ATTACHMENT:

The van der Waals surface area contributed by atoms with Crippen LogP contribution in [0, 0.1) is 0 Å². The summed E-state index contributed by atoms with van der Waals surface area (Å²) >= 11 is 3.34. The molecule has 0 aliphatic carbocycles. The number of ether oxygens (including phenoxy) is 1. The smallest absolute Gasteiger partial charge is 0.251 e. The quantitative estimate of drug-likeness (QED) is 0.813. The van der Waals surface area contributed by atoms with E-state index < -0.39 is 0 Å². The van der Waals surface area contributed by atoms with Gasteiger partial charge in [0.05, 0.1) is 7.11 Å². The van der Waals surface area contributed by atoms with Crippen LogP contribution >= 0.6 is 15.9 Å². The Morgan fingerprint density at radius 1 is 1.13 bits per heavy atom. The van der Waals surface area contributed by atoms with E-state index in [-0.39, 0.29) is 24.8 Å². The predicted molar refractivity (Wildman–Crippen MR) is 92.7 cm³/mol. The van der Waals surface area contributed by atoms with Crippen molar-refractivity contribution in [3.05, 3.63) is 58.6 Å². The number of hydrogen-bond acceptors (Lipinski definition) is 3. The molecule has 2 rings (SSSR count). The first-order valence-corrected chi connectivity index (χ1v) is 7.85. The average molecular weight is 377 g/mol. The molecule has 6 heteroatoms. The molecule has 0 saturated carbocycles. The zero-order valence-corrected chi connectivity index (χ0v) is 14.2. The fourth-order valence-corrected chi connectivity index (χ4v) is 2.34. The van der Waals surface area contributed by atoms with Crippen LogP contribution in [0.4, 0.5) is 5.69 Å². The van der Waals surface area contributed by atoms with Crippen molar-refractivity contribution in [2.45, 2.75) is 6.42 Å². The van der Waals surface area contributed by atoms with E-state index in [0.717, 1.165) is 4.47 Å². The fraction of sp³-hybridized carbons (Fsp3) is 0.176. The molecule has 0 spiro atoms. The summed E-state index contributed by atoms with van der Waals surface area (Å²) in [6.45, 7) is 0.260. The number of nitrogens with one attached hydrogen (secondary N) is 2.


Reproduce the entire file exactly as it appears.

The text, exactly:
The van der Waals surface area contributed by atoms with Crippen LogP contribution in [0, 0.1) is 0 Å². The summed E-state index contributed by atoms with van der Waals surface area (Å²) >= 11 is 3.34. The molecule has 0 aliphatic carbocycles. The number of ether oxygens (including phenoxy) is 1. The smallest absolute Gasteiger partial charge is 0.251 e. The quantitative estimate of drug-likeness (QED) is 0.813. The van der Waals surface area contributed by atoms with E-state index < -0.39 is 0 Å². The van der Waals surface area contributed by atoms with Gasteiger partial charge in [0.05, 0.1) is 7.11 Å². The van der Waals surface area contributed by atoms with Crippen LogP contribution >= 0.6 is 15.9 Å². The Morgan fingerprint density at radius 1 is 1.13 bits per heavy atom. The van der Waals surface area contributed by atoms with E-state index in [-0.39, 0.29) is 24.8 Å². The predicted molar refractivity (Wildman–Crippen MR) is 92.7 cm³/mol. The van der Waals surface area contributed by atoms with Crippen molar-refractivity contribution in [3.05, 3.63) is 58.6 Å². The number of hydrogen-bond acceptors (Lipinski definition) is 3. The molecule has 2 rings (SSSR count). The first-order valence-corrected chi connectivity index (χ1v) is 7.85. The average molecular weight is 377 g/mol. The molecule has 6 heteroatoms. The molecule has 0 saturated carbocycles. The zero-order valence-corrected chi connectivity index (χ0v) is 14.2. The fourth-order valence-corrected chi connectivity index (χ4v) is 2.34. The van der Waals surface area contributed by atoms with Crippen LogP contribution in [0.4, 0.5) is 5.69 Å². The van der Waals surface area contributed by atoms with Crippen molar-refractivity contribution in [2.45, 2.75) is 6.42 Å². The van der Waals surface area contributed by atoms with E-state index in [0.717, 1.165) is 4.47 Å². The fraction of sp³-hybridized carbons (Fsp3) is 0.176. The molecule has 0 spiro atoms. The summed E-state index contributed by atoms with van der Waals surface area (Å²) in [6.45, 7) is 0.260. The number of nitrogens with one attached hydrogen (secondary N) is 2.